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January 14, 2007

New Lobbying Disclosure Act Impacts Attorneys

Many people who never considered themselves lobbyists are now covered under Pennsylvania’s new Lobbying Disclosure Act.

The Act, which went into effect on Jan. 1, requires registration and reporting by people or organizations working to influence the actions of the General Assembly or the Executive Department of state government - and the Act specifically applies to lawyers.

“Perhaps the subtitle ought to be ‘lobbying isn’t just for traditional lobbyists any more.’ It’s going to effect lawyers who never thought they’d be lobbyists,” said Lawrence J. Beaser, counsel to the Bar Association’s Board of Governors and a partner at Blank Rome LLP. “The Supreme Court has made lawyers subject to the statute.”

Beaser said that the law applies to traditional lobbying activities, such as attempts to have a bill enacted by the General Assembly. However, its reach is much broader. As an example, Beaser said a banking lawyer who goes to the State Department of Banking of behalf of a client to get a regulation changed is now considered a lobbyist. “If public interest lawyers try to get a regulation changed, they’re considered lobbyists as well.”

He said the new legislation generally won’t apply to litigators, but will affect regulatory and transactional attorneys. The legislation applies to the state government level only.

“The idea was to make clear to the public who was working to influence government policy. The warning to lawyers is to be aware that it’s there. It will affect numerous people who would never think of themselves as lobbyists,” Beaser said. Help will be available from the State Ethics Commission, which will give advisory opinions for those with questions about the legislation.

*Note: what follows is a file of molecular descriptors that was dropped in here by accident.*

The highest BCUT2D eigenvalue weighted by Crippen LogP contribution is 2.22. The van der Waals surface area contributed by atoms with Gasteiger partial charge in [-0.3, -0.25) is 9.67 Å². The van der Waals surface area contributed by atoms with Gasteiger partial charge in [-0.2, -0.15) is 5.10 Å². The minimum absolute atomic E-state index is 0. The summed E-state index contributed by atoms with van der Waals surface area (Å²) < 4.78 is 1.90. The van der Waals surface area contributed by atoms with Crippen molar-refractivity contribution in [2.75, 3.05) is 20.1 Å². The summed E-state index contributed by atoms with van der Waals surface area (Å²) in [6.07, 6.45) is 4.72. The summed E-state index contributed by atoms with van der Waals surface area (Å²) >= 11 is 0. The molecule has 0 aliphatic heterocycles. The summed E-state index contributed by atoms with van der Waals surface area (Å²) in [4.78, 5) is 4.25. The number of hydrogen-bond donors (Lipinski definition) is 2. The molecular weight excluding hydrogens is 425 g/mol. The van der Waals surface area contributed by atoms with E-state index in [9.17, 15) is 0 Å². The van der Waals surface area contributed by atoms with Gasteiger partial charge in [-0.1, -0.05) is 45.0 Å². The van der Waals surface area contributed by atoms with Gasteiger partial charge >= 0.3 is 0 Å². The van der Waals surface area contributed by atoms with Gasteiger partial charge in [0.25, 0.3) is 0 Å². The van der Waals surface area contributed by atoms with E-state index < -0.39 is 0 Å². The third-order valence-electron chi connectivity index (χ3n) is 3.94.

“The Act is very technical and it’s very important that lawyers and their clients are aware that there are new requirements that have teeth. You have to register within 10 days once you begin lobbying,” said Beaser, who served as general counsel to Pennsylvania Governor Milton J. Shapp and Chancellor of the Bar Association in 1994.

"Lawyers should be aware that there are significant potential civil and criminal penalties for non-compliance with the act. It also is possible that violations of the Act could lead to disciplinary action by the Disciplinary Board of the Supreme Court." Beaser said.

The Act concentrates on three classes of individuals and entities. Lobbyists and lobbying firms have similar definitions, with the exception being that a lobbying firm must be an entity. Each require that the individual or entity be engaged in lobbying for economic consideration on behalf of a principal, an entity on whose behalf a lobbying firm or lobbyist engages.

Each lobbyist, lobbying firm and principal must register with the Pennsylvania Department of State within 10 days of acting in any capacity as a lobbyist or principal. The 10-day period is triggered as soon as a lobbyist begins work. There is a $100 biennial registration fee that is subject adjustment for inflation. Some limited exemptions are available. For example, if an attorney is not compensated for “lobbying” that attorney does not have to register. Also, registration is not required if the total aggregate economic consideration for lobbying is less than $2,500 per quarterly reporting period.

Principals must report lobbying expenses quarterly.

For an overview of the Act, click here, and for complete text of the Act click here.

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